US consumer spending weak, but income gains robust

Consumer spending was flat in April after a revised 0.5 percent increase in March, the Commerce Department reported Monday. Personal income rose a healthy 0.4 percent after being unchanged in March.

Richard Vogel/AP/File
A shopper pays for his produce at a farmers market in downtown Los Angeles. The Commerce Department reported flat consumer spending, which accounts for 70 percent of economic activity, on Monday, June 1, 2015.

 U.S. consumer spending in April posted the weakest performance in three months, but a solid gain in income growth should help boost spending in the future.

Consumer spending was flat in April after a revised 0.5 percent increase in March, the Commerce Department reported Monday. The March advance had been the biggest gain since last August. Personal income rose a healthy 0.4 percent after being unchanged in March.

The flat reading for consumer spending in April had been expected given weakness previously reported in retail sales and auto sales for the month. Economists, however, forecast that spending will rebound in coming months. Strong gains in employment should translate into more confident consumers who are willing to spend more.

Consumer spending is closely watched because it accounts for 70 percent of economic activity.

The overall economy shrank in first three month of the year, with the gross domestic product contracting at an annual rate of 0.7 percent. Economists are forecasting GDP growth will rebound to around 2.5 percent in the current April-June quarter.

Consumer spending slowed to growth of just 1.8 percent in the first quarter, down from spending growth of 4.4 percent in the fourth quarter. The frigid cold in many parts of the country kept shoppers away from the malls. With the arrival of spring and warmer weather, analysts are looking for spending to rebound.

The weakness in April, the first month in the new quarter, reflected big declines in spending on both durable goods such as autos and nondurable goods such as clothing and food. Spending on services, which covers utility bills and rent, edged up 0.2 percent.

With income growing and spending flat, the personal saving rate jumped to 5.6 percent of after-tax incomes, compared to 5.2 percent in March.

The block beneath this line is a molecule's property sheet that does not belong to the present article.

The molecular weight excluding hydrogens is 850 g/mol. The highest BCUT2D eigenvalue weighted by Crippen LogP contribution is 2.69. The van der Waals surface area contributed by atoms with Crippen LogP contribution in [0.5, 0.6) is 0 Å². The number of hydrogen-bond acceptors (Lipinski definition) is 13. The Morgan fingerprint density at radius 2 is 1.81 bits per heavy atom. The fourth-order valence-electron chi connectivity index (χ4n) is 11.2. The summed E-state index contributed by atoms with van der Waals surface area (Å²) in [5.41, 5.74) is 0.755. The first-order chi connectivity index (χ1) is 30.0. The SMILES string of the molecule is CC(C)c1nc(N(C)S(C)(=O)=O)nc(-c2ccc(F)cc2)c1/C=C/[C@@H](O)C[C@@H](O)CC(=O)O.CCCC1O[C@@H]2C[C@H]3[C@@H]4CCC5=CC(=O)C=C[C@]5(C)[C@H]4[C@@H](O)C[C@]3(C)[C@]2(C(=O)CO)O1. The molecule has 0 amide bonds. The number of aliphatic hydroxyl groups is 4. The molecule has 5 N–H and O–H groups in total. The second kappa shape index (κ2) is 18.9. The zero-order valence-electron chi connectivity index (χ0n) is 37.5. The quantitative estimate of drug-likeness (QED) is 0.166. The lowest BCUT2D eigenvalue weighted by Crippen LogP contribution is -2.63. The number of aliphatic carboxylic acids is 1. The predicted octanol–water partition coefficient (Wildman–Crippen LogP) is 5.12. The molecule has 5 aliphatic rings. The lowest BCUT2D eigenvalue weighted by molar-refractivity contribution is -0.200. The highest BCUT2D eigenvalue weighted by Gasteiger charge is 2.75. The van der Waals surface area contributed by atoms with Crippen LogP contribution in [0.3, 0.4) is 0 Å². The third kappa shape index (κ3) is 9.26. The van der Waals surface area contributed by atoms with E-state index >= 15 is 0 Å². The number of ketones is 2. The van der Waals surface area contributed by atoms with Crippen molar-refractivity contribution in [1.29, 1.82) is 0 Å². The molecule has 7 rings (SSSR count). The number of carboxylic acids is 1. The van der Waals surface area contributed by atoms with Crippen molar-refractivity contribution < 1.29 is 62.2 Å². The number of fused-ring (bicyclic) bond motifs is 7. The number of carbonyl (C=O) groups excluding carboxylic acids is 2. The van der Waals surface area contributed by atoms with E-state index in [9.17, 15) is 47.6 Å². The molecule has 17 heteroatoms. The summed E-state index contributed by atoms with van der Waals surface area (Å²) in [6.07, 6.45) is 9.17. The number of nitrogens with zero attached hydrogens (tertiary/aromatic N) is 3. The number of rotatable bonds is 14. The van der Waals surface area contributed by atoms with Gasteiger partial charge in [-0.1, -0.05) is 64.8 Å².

Economists believe consumers will start spending the savings they have accumulated from the big drop in gas prices. While the cost of filing up the tank has risen a bit in recent weeks, prices are still nearly $1 below the levels of a year ago.

Recent employment gains are expected to bolster spending. The economy created 223,000 jobs in April, pushing the unemployment rate down to a nearly seven-year low of 5.4 percent.

The Federal Reserve has kept a key interest rate at a record low near zero since December 2008 in an effort to combat high unemployment. Even though the job market has revived, the Fed has left rates alone, in part because inflation for nearly three years has been running below the Fed's 2 percent target.

Many economists believe the central bank, which next meets on June 16, will delay its first rate hike until September.

You've read  of  free articles. Subscribe to continue.

Dear Reader,

About a year ago, I happened upon this statement about the Monitor in the Harvard Business Review – under the charming heading of “do things that don’t interest you”:

“Many things that end up” being meaningful, writes social scientist Joseph Grenny, “have come from conference workshops, articles, or online videos that began as a chore and ended with an insight. My work in Kenya, for example, was heavily influenced by a Christian Science Monitor article I had forced myself to read 10 years earlier. Sometimes, we call things ‘boring’ simply because they lie outside the box we are currently in.”

If you were to come up with a punchline to a joke about the Monitor, that would probably be it. We’re seen as being global, fair, insightful, and perhaps a bit too earnest. We’re the bran muffin of journalism.

But you know what? We change lives. And I’m going to argue that we change lives precisely because we force open that too-small box that most human beings think they live in.

The Monitor is a peculiar little publication that’s hard for the world to figure out. We’re run by a church, but we’re not only for church members and we’re not about converting people. We’re known as being fair even as the world becomes as polarized as at any time since the newspaper’s founding in 1908.

We have a mission beyond circulation, we want to bridge divides. We’re about kicking down the door of thought everywhere and saying, “You are bigger and more capable than you realize. And we can prove it.”

If you’re looking for bran muffin journalism, you can subscribe to the Monitor for $15. You’ll get the Monitor Weekly magazine, the Monitor Daily email, and unlimited access to CSMonitor.com.